How to Avoid Common Mistakes When Selecting a Commercial Specialty Contractor
When selecting a commercial specialty contractor for waterproofing or concrete or masonry restoration work, Western Specialty Contractors Assistant Regional Business Development Manager Teddy Williams says not to think of contractors as commodities, but rather look at the contractor as a whole - considering their reputation, qualifications and dependability, not just price.
"The Merriam-Webster Dictionary defines a commodity as a good or service whose wide availability typically diminishes the importance of factors other than price. Choosing contractors solely based on price significantly increases the chance of problems developing during the project and long after the project is complete," says Williams. "It is important to examine all of the different qualities of a contractor so you can choose the one that will provide the most value to you and your company."
Below is a list of considerations that facility managers, property managers and owners should use when selecting the right specialty contractor for a project.
Don’t Assume All Contractors Have Same Level of Expertise, Qualifications
Do you have a process to gauge the level of expertise and qualifications of the contractors that you are considering? Research your potential contractor's expertise and qualifications by asking them questions and checking their company’s website. Some contractors are more capable of fixing your problems than others, and hiring the wrong one may lead to further issues rather than a solution. You may even incur more expensive repair costs in the future because the contractor did not adequately fix the problem or the repair did not last as long as you had expected. Knowing which questions to ask a specialty contractor will help you to formulate your decision.
Example questions include:
- What buildings similar to mine have you worked on?
- What problems similar to mine have you resolved in the past?
- What do your customers say about you?
- Can you solve all of my building's problems or will I have to hire multiple contractors?
Ask them for the names and numbers of their past clients, then talk to those persons about their experiences with the contractor. There are many ways to determine a contractor’s expertise and qualifications, and doing so can save you a lot of money, time and headaches.
Don’t Think All Contractors Offer Same Level of Dependability
Will your contractor honor their warranty? Will they be in business for the duration of the warranty? Will they come back to make repairs if necessary? People lose money all too often because they hire unreliable contractors. Make sure you choose a contractor that has been in business for a long time and has the longevity to be there for you over the years. Also, be sure to choose a contractor that won’t run away from problems. Most of all make sure that you and your company receive the protection and security you deserve.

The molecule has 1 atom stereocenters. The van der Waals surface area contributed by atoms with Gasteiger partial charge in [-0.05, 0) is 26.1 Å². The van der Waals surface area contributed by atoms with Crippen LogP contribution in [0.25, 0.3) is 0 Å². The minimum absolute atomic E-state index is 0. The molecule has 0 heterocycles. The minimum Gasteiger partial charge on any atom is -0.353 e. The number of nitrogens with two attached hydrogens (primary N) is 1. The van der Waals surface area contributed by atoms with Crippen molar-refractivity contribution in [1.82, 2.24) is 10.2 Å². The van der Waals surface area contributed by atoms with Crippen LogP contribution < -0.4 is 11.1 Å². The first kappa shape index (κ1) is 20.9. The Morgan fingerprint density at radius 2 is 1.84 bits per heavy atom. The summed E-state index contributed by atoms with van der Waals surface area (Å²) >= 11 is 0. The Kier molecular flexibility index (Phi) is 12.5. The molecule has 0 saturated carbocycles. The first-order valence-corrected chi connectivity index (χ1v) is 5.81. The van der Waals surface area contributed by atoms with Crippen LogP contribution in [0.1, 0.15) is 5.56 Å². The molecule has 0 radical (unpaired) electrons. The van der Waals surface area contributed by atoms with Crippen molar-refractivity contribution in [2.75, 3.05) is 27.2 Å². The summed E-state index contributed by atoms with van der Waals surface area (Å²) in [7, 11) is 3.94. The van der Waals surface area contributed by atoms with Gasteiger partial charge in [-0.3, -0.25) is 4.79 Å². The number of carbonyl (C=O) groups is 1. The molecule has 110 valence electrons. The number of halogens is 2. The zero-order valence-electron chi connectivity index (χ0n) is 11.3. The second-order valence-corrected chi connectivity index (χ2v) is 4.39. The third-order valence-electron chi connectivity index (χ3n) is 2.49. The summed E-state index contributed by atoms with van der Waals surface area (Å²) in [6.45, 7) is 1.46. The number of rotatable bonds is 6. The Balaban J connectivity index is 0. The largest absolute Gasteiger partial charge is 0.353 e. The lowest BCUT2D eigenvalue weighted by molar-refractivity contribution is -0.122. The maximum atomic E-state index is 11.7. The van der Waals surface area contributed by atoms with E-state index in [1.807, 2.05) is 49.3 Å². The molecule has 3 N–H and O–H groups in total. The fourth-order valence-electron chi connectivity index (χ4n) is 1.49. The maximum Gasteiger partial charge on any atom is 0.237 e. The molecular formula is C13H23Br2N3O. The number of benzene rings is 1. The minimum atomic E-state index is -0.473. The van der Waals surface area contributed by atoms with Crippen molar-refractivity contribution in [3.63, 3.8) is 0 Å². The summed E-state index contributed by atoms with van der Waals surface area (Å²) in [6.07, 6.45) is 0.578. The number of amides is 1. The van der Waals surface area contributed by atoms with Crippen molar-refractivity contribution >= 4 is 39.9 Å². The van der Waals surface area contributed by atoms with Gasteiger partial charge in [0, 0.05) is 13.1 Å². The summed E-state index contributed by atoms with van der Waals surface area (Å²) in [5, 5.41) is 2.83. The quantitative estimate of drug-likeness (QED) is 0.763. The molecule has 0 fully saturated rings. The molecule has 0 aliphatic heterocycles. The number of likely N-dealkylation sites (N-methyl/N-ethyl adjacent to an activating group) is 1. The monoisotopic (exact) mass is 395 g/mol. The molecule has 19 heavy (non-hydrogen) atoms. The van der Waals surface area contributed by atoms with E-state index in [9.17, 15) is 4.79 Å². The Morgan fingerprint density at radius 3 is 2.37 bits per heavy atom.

Don’t Accept Reactive Communication Plans
How, when and why will your contractor communicate with you? What information will they provide you with and when will they give it to you over the course of the project? Do they have a plan? Will you have to track them down when you need something? Is the project on schedule? How is tenant disruption going to be kept to a minimum? You need to have all the information about the project at your fingertips so you can effectively communicate with your colleagues and tenants. You shouldn’t have to call the contractor for answers; you should already be in the know.
Don’t Ignore Contractors’ Reputations
Which contractors do your colleagues use? Who has the contractor worked for in your industry? What do people say about your company? A contractor should provide you with case studies, testimonials and references that confirm their quality and value. If you want the truth about a contractor, read their testimonials, call their references and talk to people who have used them in the past.
Don’t Treat All Possible Solutions the Same
When you receive proposals from multiple contractors, they are not identical solutions. There are factors like price, tenant affects, safety, materials and schedule to consider. Make sure you understand these and how they impact you and your company. One proposal may be more expensive than another, but the quality of the work might help you avoid future repair costs.
It is important to be aware that value comes from many areas, not just price. Work with your contractor to understand the differences in your options so you can make the best decision for you and your company.